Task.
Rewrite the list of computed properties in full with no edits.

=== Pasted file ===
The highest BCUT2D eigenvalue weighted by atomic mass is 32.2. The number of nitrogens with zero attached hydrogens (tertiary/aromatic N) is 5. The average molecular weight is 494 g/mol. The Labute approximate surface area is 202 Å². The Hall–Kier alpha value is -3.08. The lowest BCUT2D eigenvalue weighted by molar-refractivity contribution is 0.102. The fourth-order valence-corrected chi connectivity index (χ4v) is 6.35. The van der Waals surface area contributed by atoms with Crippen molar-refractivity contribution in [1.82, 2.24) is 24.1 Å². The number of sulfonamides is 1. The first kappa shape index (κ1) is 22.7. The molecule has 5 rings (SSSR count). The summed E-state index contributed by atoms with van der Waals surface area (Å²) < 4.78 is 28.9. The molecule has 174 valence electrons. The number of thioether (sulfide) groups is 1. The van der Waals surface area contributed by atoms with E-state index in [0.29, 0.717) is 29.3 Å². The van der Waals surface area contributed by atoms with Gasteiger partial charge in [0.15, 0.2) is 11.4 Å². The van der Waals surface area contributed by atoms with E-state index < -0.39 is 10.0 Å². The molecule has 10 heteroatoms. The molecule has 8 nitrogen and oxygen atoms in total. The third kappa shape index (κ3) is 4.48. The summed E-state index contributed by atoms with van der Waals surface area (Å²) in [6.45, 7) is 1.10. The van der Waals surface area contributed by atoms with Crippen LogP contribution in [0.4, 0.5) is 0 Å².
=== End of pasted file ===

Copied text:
The highest BCUT2D eigenvalue weighted by atomic mass is 32.2. The number of nitrogens with zero attached hydrogens (tertiary/aromatic N) is 5. The average molecular weight is 494 g/mol. The Labute approximate surface area is 202 Å². The Hall–Kier alpha value is -3.08. The lowest BCUT2D eigenvalue weighted by molar-refractivity contribution is 0.102. The fourth-order valence-corrected chi connectivity index (χ4v) is 6.35. The van der Waals surface area contributed by atoms with Crippen molar-refractivity contribution in [1.82, 2.24) is 24.1 Å². The number of sulfonamides is 1. The first kappa shape index (κ1) is 22.7. The molecule has 5 rings (SSSR count). The summed E-state index contributed by atoms with van der Waals surface area (Å²) < 4.78 is 28.9. The molecule has 174 valence electrons. The number of thioether (sulfide) groups is 1. The van der Waals surface area contributed by atoms with E-state index in [0.29, 0.717) is 29.3 Å². The van der Waals surface area contributed by atoms with Gasteiger partial charge in [0.15, 0.2) is 11.4 Å². The van der Waals surface area contributed by atoms with E-state index < -0.39 is 10.0 Å². The molecule has 10 heteroatoms. The molecule has 8 nitrogen and oxygen atoms in total. The third kappa shape index (κ3) is 4.48. The summed E-state index contributed by atoms with van der Waals surface area (Å²) in [6.45, 7) is 1.10. The van der Waals surface area contributed by atoms with Crippen LogP contribution in [0.4, 0.5) is 0 Å².